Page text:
We believe that climate action must be intersectional and inclusive, uplifting the voices who are most marginalised and putting them at the centre of our collective futures!

The project is inspired by core ideas taken from climate psychology and about how we can most effectively act on environmental issues and help address young people’s climate anxiety. Helping children understand climate change in ways that are relevant for them is key to fostering empowerment and the feeling of wanting to learn more. In turn, listening to children and learning from their experiences can help us all to turn feelings of powerlessness into positive action for a better future.

Two performers. The one on the left is wearing a rust-coloured dress and a leaf-crown. The one on the right is wearing a black top hat and playing the violin. In the background: a wind power station.

The woodland workshops were a fantastic opportunity for the children to access local greenspaces and learn outdoors, with play-based activities that allowed them to express their thoughts and feelings about nature and climate change. Drawing climate-positive dreamworlds, rewilding with clay flower-bombs, crafting willow dream catchers, and learning about forest plants and bugs were some of the activities that the children took part in during these workshops. Big smiles, endless questions about nature and climate solutions, and positive future imaginings spoke for the success of this part of the project!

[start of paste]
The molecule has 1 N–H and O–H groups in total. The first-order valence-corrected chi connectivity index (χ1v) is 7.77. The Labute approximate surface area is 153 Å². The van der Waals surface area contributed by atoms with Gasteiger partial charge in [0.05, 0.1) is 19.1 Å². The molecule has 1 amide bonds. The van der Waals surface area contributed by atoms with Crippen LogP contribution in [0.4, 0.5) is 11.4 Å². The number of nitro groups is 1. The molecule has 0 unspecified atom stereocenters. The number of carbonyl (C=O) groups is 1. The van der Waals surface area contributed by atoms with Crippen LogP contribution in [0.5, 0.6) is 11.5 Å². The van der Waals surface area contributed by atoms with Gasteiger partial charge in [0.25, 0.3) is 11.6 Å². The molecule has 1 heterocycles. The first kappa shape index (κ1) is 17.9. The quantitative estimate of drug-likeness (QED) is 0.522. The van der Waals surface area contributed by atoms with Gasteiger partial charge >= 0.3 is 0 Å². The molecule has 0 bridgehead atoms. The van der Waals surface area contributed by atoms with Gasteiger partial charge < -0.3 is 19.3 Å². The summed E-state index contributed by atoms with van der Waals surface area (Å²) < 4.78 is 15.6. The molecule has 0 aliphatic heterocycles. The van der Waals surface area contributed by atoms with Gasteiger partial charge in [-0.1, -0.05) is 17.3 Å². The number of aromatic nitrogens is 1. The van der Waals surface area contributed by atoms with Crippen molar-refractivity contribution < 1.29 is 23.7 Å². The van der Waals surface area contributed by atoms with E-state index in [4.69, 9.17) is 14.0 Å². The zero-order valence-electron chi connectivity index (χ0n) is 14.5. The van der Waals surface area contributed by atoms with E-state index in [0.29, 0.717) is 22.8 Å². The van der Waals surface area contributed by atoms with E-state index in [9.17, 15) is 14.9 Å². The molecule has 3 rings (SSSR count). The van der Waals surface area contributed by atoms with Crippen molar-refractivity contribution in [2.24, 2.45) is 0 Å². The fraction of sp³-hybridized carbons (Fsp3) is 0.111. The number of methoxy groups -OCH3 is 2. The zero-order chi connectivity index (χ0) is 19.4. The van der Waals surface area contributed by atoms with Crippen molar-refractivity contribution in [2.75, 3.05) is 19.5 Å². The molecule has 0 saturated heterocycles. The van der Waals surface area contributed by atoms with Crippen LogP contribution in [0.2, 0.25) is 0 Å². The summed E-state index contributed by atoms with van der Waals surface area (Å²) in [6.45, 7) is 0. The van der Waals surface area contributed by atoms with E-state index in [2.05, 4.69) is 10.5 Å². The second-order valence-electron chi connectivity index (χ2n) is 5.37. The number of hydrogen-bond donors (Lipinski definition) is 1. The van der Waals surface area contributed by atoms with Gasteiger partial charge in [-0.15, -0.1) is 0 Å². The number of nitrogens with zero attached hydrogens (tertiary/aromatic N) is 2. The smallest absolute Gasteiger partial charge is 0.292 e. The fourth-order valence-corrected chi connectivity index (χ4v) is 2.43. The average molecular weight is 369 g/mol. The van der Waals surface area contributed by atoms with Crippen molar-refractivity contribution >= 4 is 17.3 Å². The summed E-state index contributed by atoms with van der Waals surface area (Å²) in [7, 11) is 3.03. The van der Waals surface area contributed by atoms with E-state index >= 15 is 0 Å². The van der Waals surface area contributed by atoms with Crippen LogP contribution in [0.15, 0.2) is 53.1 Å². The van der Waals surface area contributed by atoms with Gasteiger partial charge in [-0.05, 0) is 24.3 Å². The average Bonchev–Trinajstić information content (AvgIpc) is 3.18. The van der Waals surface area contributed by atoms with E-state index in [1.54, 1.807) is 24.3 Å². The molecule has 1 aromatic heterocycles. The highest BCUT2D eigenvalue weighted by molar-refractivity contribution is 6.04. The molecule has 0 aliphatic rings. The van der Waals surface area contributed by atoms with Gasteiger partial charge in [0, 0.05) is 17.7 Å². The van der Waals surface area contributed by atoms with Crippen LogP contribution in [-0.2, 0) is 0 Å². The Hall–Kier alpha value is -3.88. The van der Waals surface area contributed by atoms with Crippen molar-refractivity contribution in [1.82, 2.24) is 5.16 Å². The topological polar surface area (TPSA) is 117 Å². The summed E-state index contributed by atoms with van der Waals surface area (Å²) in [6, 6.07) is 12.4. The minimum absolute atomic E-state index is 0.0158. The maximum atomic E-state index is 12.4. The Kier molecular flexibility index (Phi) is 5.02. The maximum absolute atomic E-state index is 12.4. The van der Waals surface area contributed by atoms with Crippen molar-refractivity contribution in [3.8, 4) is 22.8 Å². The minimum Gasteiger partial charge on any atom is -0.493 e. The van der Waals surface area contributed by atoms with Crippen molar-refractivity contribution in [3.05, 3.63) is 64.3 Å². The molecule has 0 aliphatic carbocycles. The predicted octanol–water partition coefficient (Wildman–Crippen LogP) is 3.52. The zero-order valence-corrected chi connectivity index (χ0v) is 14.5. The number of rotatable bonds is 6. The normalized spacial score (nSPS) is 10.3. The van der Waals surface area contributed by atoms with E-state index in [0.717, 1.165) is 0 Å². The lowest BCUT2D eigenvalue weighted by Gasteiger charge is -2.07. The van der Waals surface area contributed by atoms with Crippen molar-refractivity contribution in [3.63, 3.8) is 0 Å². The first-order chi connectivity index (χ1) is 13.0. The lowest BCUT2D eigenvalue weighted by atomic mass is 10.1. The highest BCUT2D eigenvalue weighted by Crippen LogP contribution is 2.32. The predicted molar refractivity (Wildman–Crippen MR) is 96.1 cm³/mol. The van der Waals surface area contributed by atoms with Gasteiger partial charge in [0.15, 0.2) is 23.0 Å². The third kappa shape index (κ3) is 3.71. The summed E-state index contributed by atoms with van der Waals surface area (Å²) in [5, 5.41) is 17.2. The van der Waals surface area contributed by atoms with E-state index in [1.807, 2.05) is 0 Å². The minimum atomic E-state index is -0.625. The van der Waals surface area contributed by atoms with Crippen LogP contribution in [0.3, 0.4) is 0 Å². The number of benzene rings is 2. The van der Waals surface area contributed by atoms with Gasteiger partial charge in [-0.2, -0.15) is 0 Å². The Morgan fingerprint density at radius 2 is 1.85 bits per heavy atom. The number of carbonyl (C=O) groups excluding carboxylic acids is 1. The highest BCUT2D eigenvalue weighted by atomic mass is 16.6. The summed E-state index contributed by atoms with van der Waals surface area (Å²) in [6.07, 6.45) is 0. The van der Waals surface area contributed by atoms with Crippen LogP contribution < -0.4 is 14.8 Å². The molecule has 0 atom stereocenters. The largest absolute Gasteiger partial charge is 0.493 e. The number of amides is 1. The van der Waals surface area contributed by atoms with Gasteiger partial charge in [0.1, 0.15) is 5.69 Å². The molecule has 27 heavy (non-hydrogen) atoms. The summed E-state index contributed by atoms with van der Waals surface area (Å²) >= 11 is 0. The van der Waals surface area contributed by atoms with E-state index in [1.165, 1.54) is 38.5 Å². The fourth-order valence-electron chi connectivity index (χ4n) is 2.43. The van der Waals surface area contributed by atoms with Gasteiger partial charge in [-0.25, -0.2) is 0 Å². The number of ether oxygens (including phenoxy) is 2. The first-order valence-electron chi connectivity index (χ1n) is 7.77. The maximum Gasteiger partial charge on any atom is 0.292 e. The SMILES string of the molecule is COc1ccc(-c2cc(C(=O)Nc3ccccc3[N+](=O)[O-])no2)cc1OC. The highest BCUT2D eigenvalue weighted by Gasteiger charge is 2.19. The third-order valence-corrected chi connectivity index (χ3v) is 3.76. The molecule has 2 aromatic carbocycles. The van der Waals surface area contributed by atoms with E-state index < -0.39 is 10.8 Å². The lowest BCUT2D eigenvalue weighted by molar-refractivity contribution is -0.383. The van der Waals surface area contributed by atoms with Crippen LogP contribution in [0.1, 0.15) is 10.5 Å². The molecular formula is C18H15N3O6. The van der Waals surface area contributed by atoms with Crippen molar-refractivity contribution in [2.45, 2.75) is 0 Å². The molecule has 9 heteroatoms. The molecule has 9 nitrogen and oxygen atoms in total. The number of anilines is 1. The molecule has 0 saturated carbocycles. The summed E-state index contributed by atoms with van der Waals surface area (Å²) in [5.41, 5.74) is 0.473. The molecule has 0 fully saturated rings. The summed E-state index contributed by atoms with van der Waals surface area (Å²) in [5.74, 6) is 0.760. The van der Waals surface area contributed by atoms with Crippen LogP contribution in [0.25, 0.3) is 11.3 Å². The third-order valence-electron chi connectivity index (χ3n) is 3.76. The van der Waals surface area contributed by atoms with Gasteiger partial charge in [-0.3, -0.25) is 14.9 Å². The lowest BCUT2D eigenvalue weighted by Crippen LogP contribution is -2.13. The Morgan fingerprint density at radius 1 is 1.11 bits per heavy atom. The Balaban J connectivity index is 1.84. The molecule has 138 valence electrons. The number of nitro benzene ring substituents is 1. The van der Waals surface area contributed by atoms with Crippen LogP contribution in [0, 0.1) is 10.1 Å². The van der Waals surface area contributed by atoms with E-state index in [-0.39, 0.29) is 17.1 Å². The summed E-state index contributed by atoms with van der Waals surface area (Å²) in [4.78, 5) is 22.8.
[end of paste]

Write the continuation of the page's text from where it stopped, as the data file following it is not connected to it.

We are now working on the final Positive Imaginings Climate Circus show. We are drawing inspiration from the children’s visions of what a positive future would look like for them in the face of climate change, listening to their stories and worries about our planet, and investigating how this can contribute to helping adults rethink their perceptions of what our collective future could look like. The show will be a combination of circus, theatre, music and climate science, and will aim to inspire confidence to tackle the anxiety and insecurities that many of us hold about our future and turn them into optimistic, solution-based actions.

The final show will be performed in primary school playgrounds and local greenspaces around central Scotland in the autumn of this year, as Glasgow hosts COP26, and we can’t wait to share it with you.

In order to share Positive Imaginings far and wide, we have three creative continuations ahead of us. A wonderful film will be made of the show and the project’s community engagement process; the unique methodology and script is being written up and shared with other creatives to use as a tool to give a voice to children; and the collection of fireside stories will be turned into an illustrated book – so families can read about Nani Woods and be inspired towards more positive imaginings!

17 August 2021

Two performers. The one on the left is wearing a rust-coloured dress and a leaf-crown. The one on the right is wearing a black top hat and playing the violin. In the background: a wind power station.

Rowanbank Environmental Arts & Education was created by Lucy Power and Arran Sheppard, combining their passion for performing with their academic backgrounds in environmental science and engineering.They now have a core team of extremely talented performers, artists and workshop facilitators that work with them on a regular basis. They are based in Edinburgh and work throughout Scotland and beyond.

Other resources that might interest you

17 August 2021